Friday, 13 July 2012


No walk in the park this morning, so a couple of pictures from a few days ago - both of yellow flowers found growing about the area.  Firstly, a small and rather pale member of the pea family.  Hop Trefoil (Trifolium campestre) is an important fodder plant and also - as with most of the pea family - they help to 'fix' nitrogen in the soil.  They get their name by virtue of the fact that the flower heads look like small Hops as they lose their pale, yellow colouring and dry out.
Secondly, a member of the Daisy family.  Commonly known as Goat's-beard, this plant is closely related to the well-known Salsify and indeed is also known as Meadow Salsify (Tragopogon pratensis).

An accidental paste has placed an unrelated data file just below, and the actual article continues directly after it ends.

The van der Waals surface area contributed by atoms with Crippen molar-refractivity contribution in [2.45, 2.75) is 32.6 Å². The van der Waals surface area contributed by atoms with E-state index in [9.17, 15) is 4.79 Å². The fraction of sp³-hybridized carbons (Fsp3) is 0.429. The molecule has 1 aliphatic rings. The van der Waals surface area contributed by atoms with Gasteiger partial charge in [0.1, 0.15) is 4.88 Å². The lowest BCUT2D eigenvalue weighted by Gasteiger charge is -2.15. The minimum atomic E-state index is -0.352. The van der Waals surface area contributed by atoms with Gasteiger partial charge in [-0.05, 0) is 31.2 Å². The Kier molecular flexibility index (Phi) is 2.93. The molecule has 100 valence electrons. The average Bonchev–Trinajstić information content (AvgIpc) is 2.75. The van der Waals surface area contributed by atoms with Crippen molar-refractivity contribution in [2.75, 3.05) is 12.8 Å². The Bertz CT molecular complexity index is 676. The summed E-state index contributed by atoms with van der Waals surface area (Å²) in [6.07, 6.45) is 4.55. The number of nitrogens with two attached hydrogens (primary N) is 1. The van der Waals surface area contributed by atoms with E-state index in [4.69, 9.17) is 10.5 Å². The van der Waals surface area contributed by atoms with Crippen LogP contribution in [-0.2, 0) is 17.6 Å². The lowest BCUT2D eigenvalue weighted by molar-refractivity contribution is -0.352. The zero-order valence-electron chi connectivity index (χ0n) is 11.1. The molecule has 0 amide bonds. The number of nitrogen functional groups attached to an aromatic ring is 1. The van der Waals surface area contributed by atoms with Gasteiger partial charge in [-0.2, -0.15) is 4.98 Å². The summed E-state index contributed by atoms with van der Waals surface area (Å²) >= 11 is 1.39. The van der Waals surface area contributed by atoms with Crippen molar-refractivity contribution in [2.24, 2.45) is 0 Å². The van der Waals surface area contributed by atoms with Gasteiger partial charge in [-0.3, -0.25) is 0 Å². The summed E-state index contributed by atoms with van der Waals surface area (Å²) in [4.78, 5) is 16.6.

The roots are edible, as are the flower buds and it is to be found almost all over Britain, except the coastal fringes.  When the flower sets seed, it forms a 'clock' rather like the more familiar Dandelion, but the clocks of Goat's-beard are much larger and more open in structure.  Apparently, the sticky, white latex which exudes from the cut stems, is collected and dried and then used by children in Armenia, as bubble-gum.  I'll not be trying that one!
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